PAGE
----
Why we could see a cold, cold winter. Just another couple of reasons. Like we needed more.
In spite of the fact that consumer confidence, in Europe seems to have made somewhat of a comeback, there are two things that are looming. One relates to banking, the other is political. They are:
Troika is coming. A review of Greece’s reform process is scheduled. The European Central Banksters, International Monetary Fun
d and European P-Union – dubbed the Troika – are due to arrive in Athens sometime next month to assess the pace of reforms.
If they are dissatisfied with Prime Minister Samaras’ progress, “it could bring the question of a further debt restructuring back to the fore, and raise concerns over similar steps that proved necessary for Cyprus, and that ought to go over really good.
Athens already received a debt write-down of over 100 billion euros in 2012, the largest ever sovereign-debt haircut. If a second attempt is made, fears of a spillover effect could lead to a spike in peripheral bond-yields, which have fallen recently due to positive growth data.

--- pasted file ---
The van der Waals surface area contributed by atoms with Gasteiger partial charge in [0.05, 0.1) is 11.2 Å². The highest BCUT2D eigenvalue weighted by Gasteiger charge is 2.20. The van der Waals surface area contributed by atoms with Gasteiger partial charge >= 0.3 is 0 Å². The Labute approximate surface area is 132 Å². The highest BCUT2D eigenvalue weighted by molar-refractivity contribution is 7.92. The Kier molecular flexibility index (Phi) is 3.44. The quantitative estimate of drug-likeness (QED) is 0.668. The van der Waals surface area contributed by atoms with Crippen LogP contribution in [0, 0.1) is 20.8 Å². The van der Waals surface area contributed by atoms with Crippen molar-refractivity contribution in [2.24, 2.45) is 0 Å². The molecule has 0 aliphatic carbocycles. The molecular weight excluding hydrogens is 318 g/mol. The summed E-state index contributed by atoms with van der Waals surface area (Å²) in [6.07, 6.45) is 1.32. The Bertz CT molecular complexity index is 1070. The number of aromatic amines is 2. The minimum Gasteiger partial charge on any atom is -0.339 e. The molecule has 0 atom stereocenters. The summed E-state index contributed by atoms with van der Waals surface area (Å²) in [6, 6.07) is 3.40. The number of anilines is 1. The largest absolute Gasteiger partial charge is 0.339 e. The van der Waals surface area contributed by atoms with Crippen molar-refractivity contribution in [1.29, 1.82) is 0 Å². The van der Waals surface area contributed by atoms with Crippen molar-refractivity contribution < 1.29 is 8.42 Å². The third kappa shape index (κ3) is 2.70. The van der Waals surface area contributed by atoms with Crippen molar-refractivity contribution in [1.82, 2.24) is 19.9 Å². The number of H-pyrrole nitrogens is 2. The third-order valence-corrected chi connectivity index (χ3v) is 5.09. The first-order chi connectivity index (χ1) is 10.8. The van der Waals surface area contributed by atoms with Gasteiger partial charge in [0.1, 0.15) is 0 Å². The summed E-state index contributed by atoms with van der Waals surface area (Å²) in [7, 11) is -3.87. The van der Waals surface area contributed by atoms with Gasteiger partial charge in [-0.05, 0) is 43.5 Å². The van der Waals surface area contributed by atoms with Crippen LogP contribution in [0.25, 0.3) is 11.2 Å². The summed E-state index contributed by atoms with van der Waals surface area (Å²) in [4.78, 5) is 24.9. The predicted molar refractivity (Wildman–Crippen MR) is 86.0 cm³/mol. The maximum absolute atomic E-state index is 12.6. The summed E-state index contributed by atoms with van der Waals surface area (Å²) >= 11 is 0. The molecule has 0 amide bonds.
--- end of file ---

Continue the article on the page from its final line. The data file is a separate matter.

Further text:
Get ready for more civil unrest.
October will also see a vote in Italy’s senate on the possible ban of former Prime Minister Silvio Berlusconi from public office, which some argue could pose a threat to the stability of the ruling coalition and revive national political turbulence following the formation of a new government in April.
.Italy could be in deep trouble, too! The Italian Treasury sold 3 billion euros (3.9 billion dollars) of ten-year bonds on Monday morning, at 3.94 percent. That compare with a yield of 4.66 percent it paid at an auction just one month ago.
If the government fails, look for even more civil unrest.
Tie in a bombing campaign in Syria, which will involve the French, and who know? As that expands, which it certainly will, expect the contagion to begin affecting the North of Europe.
Will this be the two things that ‘tip the scales’? They certainly bear watching.
October is shaping up to be one interesting month. Are you ready?